The tricky part about being outside was that there was no clock. I have no watch. So I had no idea how much running I had done, other than the initial 10 minutes inside.

I just kept going, and as I did so I pondered the reason I was doing it – to help support Project Semicolon. I thought about the lady whose son had taken his own life at the age of 16. So young! So unnecessary.  And when I got to a point that my ankles and calves were aching and I didn’t think I could keep going, I thought about the reason that Project Semicolon chose the symbol of the semicolon. Because it marks a point where you thought you were finished, but added something extra.

I didn’t know it right then, but the point I wanted to finish was about half an hour into my run. By adding the extra after my semicolon, I ended up adding the time I needed to get to my 45 minute goal. When I eventually climbed out of the pool and ran to check the clock inside, it had been 47 minutes since I first started in the shallow pool inside. Success! I made it. It sounds silly but I could have jumped for joy. I left the complex with a massive smile on my face.

I will admit that if I hadn’t announced that I had signed up for this event, I probably wouldn’t have blogged about the session this morning. Because it was truly embarrassing and even though it was the best I could do, pool-running is not exactly what the organisers of the race had in mind, I suspect. So I would have preferred to not tell any of you about it.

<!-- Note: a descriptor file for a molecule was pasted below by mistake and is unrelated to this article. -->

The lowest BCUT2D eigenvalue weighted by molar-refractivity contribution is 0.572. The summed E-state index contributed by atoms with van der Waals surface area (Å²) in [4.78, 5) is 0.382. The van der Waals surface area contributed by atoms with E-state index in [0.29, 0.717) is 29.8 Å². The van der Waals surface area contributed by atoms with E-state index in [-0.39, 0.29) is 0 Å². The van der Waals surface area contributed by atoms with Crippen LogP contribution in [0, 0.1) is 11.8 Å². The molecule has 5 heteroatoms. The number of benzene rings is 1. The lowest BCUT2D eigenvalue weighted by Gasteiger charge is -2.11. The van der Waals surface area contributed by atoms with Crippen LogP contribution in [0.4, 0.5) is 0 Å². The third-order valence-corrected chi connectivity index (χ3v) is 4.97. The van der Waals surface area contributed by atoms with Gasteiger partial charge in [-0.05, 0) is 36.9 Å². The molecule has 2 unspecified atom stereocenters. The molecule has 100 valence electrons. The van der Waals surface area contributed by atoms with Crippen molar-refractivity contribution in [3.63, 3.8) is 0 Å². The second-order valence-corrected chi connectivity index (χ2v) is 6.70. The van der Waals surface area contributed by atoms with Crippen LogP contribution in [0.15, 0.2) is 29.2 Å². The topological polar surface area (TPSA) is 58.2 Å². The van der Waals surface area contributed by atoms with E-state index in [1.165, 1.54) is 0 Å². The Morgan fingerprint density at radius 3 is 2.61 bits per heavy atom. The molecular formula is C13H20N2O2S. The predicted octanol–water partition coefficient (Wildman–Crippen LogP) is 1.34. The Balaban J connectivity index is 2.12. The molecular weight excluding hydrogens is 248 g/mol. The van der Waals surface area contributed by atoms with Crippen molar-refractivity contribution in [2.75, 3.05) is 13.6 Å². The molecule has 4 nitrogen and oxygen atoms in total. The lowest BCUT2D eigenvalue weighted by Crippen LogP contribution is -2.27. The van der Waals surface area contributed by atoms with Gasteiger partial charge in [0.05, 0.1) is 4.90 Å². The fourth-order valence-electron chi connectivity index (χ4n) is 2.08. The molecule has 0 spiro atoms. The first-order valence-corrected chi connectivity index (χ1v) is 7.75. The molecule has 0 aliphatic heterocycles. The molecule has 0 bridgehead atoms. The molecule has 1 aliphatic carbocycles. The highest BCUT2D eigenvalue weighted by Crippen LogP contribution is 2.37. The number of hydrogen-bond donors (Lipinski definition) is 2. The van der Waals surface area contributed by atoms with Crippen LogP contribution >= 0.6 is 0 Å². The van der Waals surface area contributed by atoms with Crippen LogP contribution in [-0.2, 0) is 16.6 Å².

But if we can take a positive out of it, I guess it is that no matter the obstacles thrown in front of you, there is always a choice you can make to find an ending that will suit you. When you think you have no control left, you will be surprised at the power inside you to find a way to wrest control back.  And when you think you have had enough but you push through to turn your ‘full stop’ into a semicolon, well that is when the magic happens.

3 thoughts on “Running a Virtual Race

  1. You genius; you found a way to do it; those people who saw you didn’t have the same thoughts you attributed to them; it was all in your mind;probably gave you a casual glance and thought “goodness; I’d never have thought to use that pool; for training; how clever”; wonder if she’s doing it for;? Love you and your blog;xxxxx

  2. Pingback: Phase 2 Training | She Can Try